Neighborhood and Nation in Neoliberal Times: Urban Upheaval, Resistance, and National Identity in Buenos Aires, Argentina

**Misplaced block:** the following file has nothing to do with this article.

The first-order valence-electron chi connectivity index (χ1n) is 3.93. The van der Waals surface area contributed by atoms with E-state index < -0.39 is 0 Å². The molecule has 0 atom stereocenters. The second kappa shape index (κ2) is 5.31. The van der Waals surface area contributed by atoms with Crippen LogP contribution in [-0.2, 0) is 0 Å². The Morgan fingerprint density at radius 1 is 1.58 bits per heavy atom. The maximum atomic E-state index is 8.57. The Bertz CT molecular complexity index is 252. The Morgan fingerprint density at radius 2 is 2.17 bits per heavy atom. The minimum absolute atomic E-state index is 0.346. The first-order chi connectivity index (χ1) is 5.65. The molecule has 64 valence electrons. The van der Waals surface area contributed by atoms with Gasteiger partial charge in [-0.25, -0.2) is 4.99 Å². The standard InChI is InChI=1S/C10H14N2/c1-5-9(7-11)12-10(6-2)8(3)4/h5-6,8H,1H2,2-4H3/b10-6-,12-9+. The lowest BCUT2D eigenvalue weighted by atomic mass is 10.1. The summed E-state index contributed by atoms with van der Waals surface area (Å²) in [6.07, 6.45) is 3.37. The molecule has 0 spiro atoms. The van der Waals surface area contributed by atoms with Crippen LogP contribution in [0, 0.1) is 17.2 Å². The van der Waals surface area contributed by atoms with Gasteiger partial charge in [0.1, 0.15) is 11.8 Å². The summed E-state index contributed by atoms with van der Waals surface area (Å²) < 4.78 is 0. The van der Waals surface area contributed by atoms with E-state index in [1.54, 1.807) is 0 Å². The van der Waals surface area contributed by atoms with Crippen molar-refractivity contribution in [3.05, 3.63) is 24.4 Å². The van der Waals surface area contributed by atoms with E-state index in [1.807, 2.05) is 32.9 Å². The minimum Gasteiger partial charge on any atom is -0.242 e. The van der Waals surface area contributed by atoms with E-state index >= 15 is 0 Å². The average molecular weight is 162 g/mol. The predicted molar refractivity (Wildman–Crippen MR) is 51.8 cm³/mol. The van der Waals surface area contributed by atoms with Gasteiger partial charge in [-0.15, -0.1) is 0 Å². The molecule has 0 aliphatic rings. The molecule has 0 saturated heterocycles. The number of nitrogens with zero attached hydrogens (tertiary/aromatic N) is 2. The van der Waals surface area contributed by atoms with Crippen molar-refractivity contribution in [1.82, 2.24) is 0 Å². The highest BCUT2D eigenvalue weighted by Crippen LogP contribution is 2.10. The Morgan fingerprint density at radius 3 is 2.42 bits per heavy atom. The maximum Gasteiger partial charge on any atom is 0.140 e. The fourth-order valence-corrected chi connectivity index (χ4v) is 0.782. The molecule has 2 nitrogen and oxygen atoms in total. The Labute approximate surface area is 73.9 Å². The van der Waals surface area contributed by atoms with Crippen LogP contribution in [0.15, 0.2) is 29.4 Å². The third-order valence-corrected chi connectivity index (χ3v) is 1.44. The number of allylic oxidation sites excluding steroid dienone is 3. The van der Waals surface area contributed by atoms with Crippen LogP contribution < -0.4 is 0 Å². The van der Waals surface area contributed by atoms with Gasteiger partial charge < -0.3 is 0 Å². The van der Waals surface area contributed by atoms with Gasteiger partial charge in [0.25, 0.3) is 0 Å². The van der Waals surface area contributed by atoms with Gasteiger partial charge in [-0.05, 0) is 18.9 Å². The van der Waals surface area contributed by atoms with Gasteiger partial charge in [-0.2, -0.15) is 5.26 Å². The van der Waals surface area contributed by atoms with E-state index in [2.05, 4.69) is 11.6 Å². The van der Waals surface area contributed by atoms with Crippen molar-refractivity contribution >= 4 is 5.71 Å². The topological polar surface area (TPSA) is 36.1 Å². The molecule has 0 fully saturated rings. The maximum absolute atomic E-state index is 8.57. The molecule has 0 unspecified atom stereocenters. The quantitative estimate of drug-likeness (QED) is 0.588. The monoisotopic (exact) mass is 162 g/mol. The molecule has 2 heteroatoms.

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In the wake of the 2001 Argentine economic crisis, Buenos Aires has undergone the largest real estate boom in the city’s history. In the midst of a whirlwind of urban development, several middle class neighborhood activist groups have emerged to contest the effects of this real estate boom on the identity of their neighborhoods and city. In particular, one of these neighborhood activist groups called Palermo Despierta has begun a campaign in the Palermo district to prevent the construction of mega-residential towers that have become central icons of neoliberal urban development since the crisis. My thesis argues that underlying recent Buenos Aires middle class neighborhood activism is a desire to defend historically imagined national narratives of middle-classness and Europeanness inscribed in the urban space of the city from the forces of neoliberal urbanism that are fundamentally reconfiguring the urban landscape to make Buenos Aires more globally competitive.